My rep says, “Oh, how about both.” The DBA responds, “well, he either had a family emergency or he took his team to go see the new Batman movie. I’ll let you pick.” Nice. Reps go through this kind of crap all the time. They usually clear this kind of debris for most of us “business folks” to attend meetings. But on that day, I guess the customer’s didn’t care what “big wig” was coming, what with the Joker on the loose and all. Holy take-you-down-a-few-notches, Batman! It was a good reminder that some things are just wrong to do to people. Period. At least pick up the phone and call. Or shoot up the bat signal. Or something!

if a tree CHANGES in the forest…?

July 24, 2008 at 5:46 pm | Posted in Business, Professional Development | Leave a comment
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we’ve all heard the question: “If a tree falls in the forest and nobody is around to hear it, does it still make a sound?” Today I was in a discussion with a colleague around some strategic changes we made that reminded me of that old question. (OK, the analogy is going to be a stretch, but it did remind me of it, and it’s a catchy title.) We knew during our planning that the changes made at the start of the year would make year-over-year comparisons pointless on a particular set of metrics — but we all get used to seeing data in patterns and love those tried and true metrics. Especially executives.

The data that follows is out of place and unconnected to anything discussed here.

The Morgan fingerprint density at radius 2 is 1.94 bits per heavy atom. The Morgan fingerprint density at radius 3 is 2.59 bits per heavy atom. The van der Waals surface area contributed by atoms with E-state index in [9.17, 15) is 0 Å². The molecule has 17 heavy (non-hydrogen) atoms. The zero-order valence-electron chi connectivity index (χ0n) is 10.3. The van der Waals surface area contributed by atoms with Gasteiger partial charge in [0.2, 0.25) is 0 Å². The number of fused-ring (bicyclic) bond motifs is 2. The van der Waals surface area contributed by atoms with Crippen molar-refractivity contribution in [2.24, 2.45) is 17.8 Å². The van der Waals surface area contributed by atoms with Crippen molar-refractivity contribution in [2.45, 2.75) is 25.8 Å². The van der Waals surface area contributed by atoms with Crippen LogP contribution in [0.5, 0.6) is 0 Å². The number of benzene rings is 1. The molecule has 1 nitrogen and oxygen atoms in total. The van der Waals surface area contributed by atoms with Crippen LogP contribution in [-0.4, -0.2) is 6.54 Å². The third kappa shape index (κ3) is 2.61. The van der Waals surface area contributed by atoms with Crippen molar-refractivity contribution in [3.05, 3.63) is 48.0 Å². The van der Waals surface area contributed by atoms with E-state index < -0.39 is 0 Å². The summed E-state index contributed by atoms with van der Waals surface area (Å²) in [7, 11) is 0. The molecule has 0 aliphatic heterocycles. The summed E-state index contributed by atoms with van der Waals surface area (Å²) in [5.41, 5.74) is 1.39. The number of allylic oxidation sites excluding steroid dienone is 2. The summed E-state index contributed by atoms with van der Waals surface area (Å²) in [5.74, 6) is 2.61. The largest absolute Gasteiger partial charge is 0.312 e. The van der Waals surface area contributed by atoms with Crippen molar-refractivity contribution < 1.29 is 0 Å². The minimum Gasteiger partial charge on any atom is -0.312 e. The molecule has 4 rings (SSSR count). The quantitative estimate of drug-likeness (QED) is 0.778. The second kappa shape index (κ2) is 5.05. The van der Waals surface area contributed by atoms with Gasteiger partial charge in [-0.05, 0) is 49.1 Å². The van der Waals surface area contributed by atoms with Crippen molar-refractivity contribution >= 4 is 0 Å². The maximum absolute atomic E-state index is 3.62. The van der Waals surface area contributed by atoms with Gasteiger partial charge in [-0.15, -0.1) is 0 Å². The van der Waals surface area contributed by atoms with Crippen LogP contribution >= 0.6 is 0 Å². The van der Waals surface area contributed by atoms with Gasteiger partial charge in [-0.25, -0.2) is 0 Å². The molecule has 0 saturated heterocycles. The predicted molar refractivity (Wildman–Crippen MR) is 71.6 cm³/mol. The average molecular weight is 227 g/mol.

Predictably, our metric is down YoY (as planned) but we were challenged: “if the metric is down, you must be doing something worse.” My colleague is frustrated and tired of trying to educate, and reeducate, everyone on the fact that the YoY metrics are NOT going to be meaningful, and oh by the way, that trusted metric might be, in fact, down a lot MORE had we not made a change. And there’s the rub.

Proving what something *would* have done (for better or worse) had a change not been made is an impossible task because it’s too easy to throw one hypothetical after another to either support or refute any reason for the change. How should we prepare for that? What challenges should we be prepared to answer? Sounds like a few good topics for future posts.

another good primer on cloud databases

July 22, 2008 at 3:45 pm | Posted in Technology Trends | Leave a comment
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If you’re interested, another good resource, this one by Tony Bain.

another saas challenge – traditional sales models

July 15, 2008 at 6:57 pm | Posted in Business, Technology Trends | Leave a comment